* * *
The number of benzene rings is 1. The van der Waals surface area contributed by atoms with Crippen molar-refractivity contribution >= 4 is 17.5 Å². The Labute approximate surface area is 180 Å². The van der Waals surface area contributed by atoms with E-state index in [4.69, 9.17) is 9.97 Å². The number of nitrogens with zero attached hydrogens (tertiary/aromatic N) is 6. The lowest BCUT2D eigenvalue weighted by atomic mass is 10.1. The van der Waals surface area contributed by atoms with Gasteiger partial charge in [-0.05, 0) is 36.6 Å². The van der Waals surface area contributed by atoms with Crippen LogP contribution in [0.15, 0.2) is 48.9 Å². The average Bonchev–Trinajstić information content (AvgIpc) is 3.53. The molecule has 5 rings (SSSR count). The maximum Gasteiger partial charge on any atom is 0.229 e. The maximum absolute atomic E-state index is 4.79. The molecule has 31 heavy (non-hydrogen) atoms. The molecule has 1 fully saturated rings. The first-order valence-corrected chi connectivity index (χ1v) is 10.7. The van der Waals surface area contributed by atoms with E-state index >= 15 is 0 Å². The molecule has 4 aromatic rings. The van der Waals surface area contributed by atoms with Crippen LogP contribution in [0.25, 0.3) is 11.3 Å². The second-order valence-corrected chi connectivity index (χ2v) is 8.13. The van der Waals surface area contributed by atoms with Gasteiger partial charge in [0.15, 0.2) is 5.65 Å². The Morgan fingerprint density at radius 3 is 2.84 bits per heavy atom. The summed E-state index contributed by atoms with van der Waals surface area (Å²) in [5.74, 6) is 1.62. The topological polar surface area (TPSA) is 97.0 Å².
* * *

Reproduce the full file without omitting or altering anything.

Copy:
The number of benzene rings is 1. The van der Waals surface area contributed by atoms with Crippen molar-refractivity contribution >= 4 is 17.5 Å². The Labute approximate surface area is 180 Å². The van der Waals surface area contributed by atoms with E-state index in [4.69, 9.17) is 9.97 Å². The number of nitrogens with zero attached hydrogens (tertiary/aromatic N) is 6. The lowest BCUT2D eigenvalue weighted by atomic mass is 10.1. The van der Waals surface area contributed by atoms with Gasteiger partial charge in [-0.05, 0) is 36.6 Å². The van der Waals surface area contributed by atoms with Crippen LogP contribution in [0.15, 0.2) is 48.9 Å². The average Bonchev–Trinajstić information content (AvgIpc) is 3.53. The molecule has 5 rings (SSSR count). The maximum Gasteiger partial charge on any atom is 0.229 e. The maximum absolute atomic E-state index is 4.79. The molecule has 31 heavy (non-hydrogen) atoms. The molecule has 1 fully saturated rings. The first-order valence-corrected chi connectivity index (χ1v) is 10.7. The van der Waals surface area contributed by atoms with E-state index >= 15 is 0 Å². The molecule has 4 aromatic rings. The van der Waals surface area contributed by atoms with Crippen LogP contribution in [0.25, 0.3) is 11.3 Å². The second-order valence-corrected chi connectivity index (χ2v) is 8.13. The van der Waals surface area contributed by atoms with Gasteiger partial charge in [0.15, 0.2) is 5.65 Å². The Morgan fingerprint density at radius 3 is 2.84 bits per heavy atom. The summed E-state index contributed by atoms with van der Waals surface area (Å²) in [5.74, 6) is 1.62. The topological polar surface area (TPSA) is 97.0 Å².